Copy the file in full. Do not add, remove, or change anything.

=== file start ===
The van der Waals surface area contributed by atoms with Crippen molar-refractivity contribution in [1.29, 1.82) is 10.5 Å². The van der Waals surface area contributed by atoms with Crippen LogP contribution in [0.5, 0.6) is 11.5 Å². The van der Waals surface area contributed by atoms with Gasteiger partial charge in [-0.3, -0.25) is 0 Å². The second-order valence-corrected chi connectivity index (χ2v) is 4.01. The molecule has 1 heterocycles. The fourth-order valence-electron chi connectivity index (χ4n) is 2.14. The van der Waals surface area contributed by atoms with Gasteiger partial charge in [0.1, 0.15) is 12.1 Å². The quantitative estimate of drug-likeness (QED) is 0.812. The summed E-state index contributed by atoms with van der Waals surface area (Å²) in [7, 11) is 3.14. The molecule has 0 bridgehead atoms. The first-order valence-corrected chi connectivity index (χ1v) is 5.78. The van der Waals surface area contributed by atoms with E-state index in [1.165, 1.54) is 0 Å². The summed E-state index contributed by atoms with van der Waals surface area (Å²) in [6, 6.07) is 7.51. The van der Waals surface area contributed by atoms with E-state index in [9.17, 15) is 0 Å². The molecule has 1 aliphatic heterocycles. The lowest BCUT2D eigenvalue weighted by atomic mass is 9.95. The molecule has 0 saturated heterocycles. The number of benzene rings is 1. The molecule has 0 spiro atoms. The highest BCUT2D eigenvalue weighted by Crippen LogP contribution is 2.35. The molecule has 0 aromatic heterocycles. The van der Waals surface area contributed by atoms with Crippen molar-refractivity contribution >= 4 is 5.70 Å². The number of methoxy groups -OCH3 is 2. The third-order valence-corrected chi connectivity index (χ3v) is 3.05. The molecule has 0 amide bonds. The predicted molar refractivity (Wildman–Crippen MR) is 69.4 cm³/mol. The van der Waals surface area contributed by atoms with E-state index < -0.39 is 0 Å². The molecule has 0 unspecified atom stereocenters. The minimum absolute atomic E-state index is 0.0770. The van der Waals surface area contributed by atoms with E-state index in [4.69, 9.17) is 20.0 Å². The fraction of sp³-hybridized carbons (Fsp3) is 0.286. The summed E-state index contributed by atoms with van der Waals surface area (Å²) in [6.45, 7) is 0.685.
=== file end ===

The van der Waals surface area contributed by atoms with Crippen molar-refractivity contribution in [1.29, 1.82) is 10.5 Å². The van der Waals surface area contributed by atoms with Crippen LogP contribution in [0.5, 0.6) is 11.5 Å². The van der Waals surface area contributed by atoms with Gasteiger partial charge in [-0.3, -0.25) is 0 Å². The second-order valence-corrected chi connectivity index (χ2v) is 4.01. The molecule has 1 heterocycles. The fourth-order valence-electron chi connectivity index (χ4n) is 2.14. The van der Waals surface area contributed by atoms with Gasteiger partial charge in [0.1, 0.15) is 12.1 Å². The quantitative estimate of drug-likeness (QED) is 0.812. The summed E-state index contributed by atoms with van der Waals surface area (Å²) in [7, 11) is 3.14. The molecule has 0 bridgehead atoms. The first-order valence-corrected chi connectivity index (χ1v) is 5.78. The van der Waals surface area contributed by atoms with E-state index in [1.165, 1.54) is 0 Å². The summed E-state index contributed by atoms with van der Waals surface area (Å²) in [6, 6.07) is 7.51. The van der Waals surface area contributed by atoms with E-state index in [9.17, 15) is 0 Å². The molecule has 1 aliphatic heterocycles. The lowest BCUT2D eigenvalue weighted by atomic mass is 9.95. The molecule has 0 saturated heterocycles. The number of benzene rings is 1. The molecule has 0 spiro atoms. The highest BCUT2D eigenvalue weighted by Crippen LogP contribution is 2.35. The molecule has 0 aromatic heterocycles. The van der Waals surface area contributed by atoms with Crippen molar-refractivity contribution >= 4 is 5.70 Å². The number of methoxy groups -OCH3 is 2. The third-order valence-corrected chi connectivity index (χ3v) is 3.05. The molecule has 0 amide bonds. The predicted molar refractivity (Wildman–Crippen MR) is 69.4 cm³/mol. The van der Waals surface area contributed by atoms with E-state index < -0.39 is 0 Å². The molecule has 0 unspecified atom stereocenters. The minimum absolute atomic E-state index is 0.0770. The van der Waals surface area contributed by atoms with E-state index in [4.69, 9.17) is 20.0 Å². The fraction of sp³-hybridized carbons (Fsp3) is 0.286. The summed E-state index contributed by atoms with van der Waals surface area (Å²) in [6.45, 7) is 0.685.